In the breakup, Telstra’s Foxtel stake was cut to 35%, but that freed Telstra up to take a more aggressive stance on building its subscriber base, especially for sports streaming to small devices such as phones and tablets.
The move has been so successful that it now has more than 4 million subscribers between its services — 1.1 million more than Foxtel’s 2.9 million broadcast and streaming service subscribers. Telstra has built those numbers despite its Telstra TV business losing Foxtel subscribers after the split.
Telstra TV has 1.41 million users and Live Pass has more individual users than Foxtel — 2.59 million to Foxtel’s 2.5 million broadcast subscribers. Foxtel’s sports streaming service, which launched last year, had 115,000 subscribers at February 5, a figure boosted by a special price campaign for February.
Telstra TV also allows users to subscribe to Foxtel through its service, but it lost 18,000 of its Foxtel subscribers in 2017-18 — a dropout rate of 50%. Still Telstra said that despite the exit of those Foxtel subscribers, the number of its Telstra TV devices on issue rose 9.4% (or 122,000) over 2018, which again makes a mockery of the upbeat talk from News Corp and Foxtel about the claimed success of their streaming service Kayo.
This is an important point because Telstra is Foxtel’s most important customer and if the number of exits is rising for the telco, that means more people dropped Foxtel than took it up among the 122,000 new Telstra TV users. It’s also a sign of what is happening elsewhere in Foxtel’s wider subscriber base.
Every full service Foxtel subscriber who moves to the lighter Foxtel Now or Kayo platforms represents the cannibalisation of the broadcast subscriber base, which is still Foxtel’s most important asset. Clearly Foxtel subscribers are not being replaced at the same rate among the Telstra TV customers so its churn (the loss of existing broadcast subscribers) is concentrated in its own subscriber base and therefore a much higher figure than the 15.6% that Foxtel reported for the December 2018 half.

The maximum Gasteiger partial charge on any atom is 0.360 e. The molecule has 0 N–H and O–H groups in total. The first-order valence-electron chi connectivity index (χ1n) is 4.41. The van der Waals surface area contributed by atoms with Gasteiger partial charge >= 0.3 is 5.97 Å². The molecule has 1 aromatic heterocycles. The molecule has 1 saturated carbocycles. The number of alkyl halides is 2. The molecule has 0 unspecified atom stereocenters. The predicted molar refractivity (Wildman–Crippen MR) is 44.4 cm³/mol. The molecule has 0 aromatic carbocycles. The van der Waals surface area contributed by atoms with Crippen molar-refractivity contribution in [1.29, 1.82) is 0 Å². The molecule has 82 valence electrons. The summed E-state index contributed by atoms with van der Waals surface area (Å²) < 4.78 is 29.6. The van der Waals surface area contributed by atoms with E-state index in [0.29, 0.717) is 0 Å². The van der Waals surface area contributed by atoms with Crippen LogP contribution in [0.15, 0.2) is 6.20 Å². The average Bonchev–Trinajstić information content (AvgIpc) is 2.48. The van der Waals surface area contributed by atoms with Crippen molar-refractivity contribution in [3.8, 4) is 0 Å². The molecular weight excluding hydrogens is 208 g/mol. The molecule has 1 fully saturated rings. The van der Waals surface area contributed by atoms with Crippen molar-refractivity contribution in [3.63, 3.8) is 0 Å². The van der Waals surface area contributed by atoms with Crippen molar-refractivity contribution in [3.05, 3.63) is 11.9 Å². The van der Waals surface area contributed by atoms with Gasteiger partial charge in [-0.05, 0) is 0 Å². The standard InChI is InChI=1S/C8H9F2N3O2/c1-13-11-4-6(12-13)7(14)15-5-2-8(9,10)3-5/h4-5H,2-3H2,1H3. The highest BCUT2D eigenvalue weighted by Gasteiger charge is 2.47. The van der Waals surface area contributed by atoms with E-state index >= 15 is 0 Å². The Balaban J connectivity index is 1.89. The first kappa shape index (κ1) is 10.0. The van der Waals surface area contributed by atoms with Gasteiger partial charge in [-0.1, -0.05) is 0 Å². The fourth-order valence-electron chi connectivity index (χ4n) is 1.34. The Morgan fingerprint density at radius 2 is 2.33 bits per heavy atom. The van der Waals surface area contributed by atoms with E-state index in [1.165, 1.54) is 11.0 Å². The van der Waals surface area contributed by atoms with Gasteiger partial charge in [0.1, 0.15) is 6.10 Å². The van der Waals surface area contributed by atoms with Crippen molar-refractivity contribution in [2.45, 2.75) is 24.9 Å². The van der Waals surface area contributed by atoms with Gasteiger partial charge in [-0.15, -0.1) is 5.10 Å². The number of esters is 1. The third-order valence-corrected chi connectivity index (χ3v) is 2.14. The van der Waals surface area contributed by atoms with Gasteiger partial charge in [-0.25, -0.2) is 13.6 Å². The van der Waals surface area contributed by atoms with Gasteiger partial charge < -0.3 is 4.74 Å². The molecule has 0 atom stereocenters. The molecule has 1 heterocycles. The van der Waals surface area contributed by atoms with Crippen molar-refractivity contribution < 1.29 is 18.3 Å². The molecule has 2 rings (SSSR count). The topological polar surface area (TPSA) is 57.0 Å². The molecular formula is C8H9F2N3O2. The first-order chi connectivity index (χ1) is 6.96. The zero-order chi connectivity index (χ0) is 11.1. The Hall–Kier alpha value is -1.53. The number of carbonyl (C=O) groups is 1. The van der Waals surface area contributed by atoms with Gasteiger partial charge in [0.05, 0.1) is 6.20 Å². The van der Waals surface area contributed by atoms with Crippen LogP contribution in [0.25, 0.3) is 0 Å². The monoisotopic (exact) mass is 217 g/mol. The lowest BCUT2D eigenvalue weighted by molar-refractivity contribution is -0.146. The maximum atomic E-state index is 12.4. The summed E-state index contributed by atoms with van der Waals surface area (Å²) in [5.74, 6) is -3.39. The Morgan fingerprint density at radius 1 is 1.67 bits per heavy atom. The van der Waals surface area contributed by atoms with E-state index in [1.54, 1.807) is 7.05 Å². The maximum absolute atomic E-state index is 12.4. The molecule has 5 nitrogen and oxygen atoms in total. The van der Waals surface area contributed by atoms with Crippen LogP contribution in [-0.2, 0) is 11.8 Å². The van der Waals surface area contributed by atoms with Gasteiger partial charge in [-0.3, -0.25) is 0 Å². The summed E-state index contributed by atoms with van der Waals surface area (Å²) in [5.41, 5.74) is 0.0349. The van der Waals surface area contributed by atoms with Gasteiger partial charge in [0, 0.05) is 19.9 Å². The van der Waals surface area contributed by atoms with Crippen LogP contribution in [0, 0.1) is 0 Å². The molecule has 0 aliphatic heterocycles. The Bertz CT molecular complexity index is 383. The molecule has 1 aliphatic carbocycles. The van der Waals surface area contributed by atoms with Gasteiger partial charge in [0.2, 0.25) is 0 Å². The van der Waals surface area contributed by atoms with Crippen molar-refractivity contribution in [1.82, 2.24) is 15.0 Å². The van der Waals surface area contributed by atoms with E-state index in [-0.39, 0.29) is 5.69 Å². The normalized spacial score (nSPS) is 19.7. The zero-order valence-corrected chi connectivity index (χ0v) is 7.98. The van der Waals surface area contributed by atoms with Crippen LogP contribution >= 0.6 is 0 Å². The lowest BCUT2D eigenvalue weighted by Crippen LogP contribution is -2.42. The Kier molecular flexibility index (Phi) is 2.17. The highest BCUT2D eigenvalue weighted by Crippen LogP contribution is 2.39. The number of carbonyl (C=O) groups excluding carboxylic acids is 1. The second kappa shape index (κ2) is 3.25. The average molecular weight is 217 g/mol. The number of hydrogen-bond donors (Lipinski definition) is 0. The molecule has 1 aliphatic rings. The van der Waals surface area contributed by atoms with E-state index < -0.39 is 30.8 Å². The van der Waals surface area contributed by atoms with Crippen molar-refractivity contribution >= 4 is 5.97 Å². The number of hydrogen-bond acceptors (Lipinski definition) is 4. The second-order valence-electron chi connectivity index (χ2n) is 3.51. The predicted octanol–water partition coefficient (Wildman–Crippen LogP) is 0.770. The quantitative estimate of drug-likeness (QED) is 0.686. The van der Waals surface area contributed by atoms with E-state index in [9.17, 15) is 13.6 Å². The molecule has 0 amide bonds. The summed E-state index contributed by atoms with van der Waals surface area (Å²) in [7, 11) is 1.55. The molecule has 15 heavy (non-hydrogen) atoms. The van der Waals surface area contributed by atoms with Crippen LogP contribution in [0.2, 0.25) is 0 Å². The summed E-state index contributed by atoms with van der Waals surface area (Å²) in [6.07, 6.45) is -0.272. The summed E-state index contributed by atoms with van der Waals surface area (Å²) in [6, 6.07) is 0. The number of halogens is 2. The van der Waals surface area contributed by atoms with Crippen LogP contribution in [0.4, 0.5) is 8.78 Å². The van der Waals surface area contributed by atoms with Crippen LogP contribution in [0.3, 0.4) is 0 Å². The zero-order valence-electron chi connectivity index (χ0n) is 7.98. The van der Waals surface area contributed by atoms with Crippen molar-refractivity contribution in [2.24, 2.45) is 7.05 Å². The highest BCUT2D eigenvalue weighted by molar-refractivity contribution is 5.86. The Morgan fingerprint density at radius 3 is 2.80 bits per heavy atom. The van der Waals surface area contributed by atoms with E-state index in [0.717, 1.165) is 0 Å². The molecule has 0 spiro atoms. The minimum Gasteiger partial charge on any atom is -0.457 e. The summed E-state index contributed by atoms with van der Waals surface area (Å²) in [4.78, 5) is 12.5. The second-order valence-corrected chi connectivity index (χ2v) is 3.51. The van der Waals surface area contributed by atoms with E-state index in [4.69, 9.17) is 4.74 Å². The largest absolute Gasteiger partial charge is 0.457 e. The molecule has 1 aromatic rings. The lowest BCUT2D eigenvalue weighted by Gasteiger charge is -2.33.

And finally the big jump in Telstra Live Pass users across 2018 — around 80% — means that Foxtel faces an uphill slog to ask its existing subscribers to pay for its Kayo service. The 2.59 million people with Live Pass are using it as part of their Telstra mobile packages (and paying for it that way, or being subsidised) and therefore don’t really feel they are paying extra as they would if they took up the Kayo service for $25 a month or $300 a year.
Kayo’s price is less than half the average monthly cost of a full Foxtel package or the Foxtel Now streaming service. That means to retain a customer and sell them Kayo, the customer has to be convinced to pay between $75 and $80 a month (which is around the current and falling average revenue per user of $78). If a non-subscriber buys Kayo, it will be virtually impossible for Foxtel to upsell them to more services unless they cut prices.
In August, Telstra reported a 58% jump in customers streaming sports games over the winter season, and last year won shared digital rights to Football Federation of Australia games for five years.
Telstra competitor Optus’ own sports streaming service hasn’t released numbers, but its exclusive rights to the English Premier League and 2018 World Cup, announced last year, was disastrous — with previous rights-holder SBS called in to broadcast all World Cup matches. The Optus services repeatedly crashed as users tuned in to watch games early in the tournament.
Worldwide, the cost of sports broadcast rights have been increasing as traditional broadcasters try to keep live sport, one of the few formats that delivers ratings. But as the Telstra numbers show, streaming is increasing too, and online streaming services are trying to spread their markets, notably Amazon Prime in the US and UK, which has now also launched in Australia.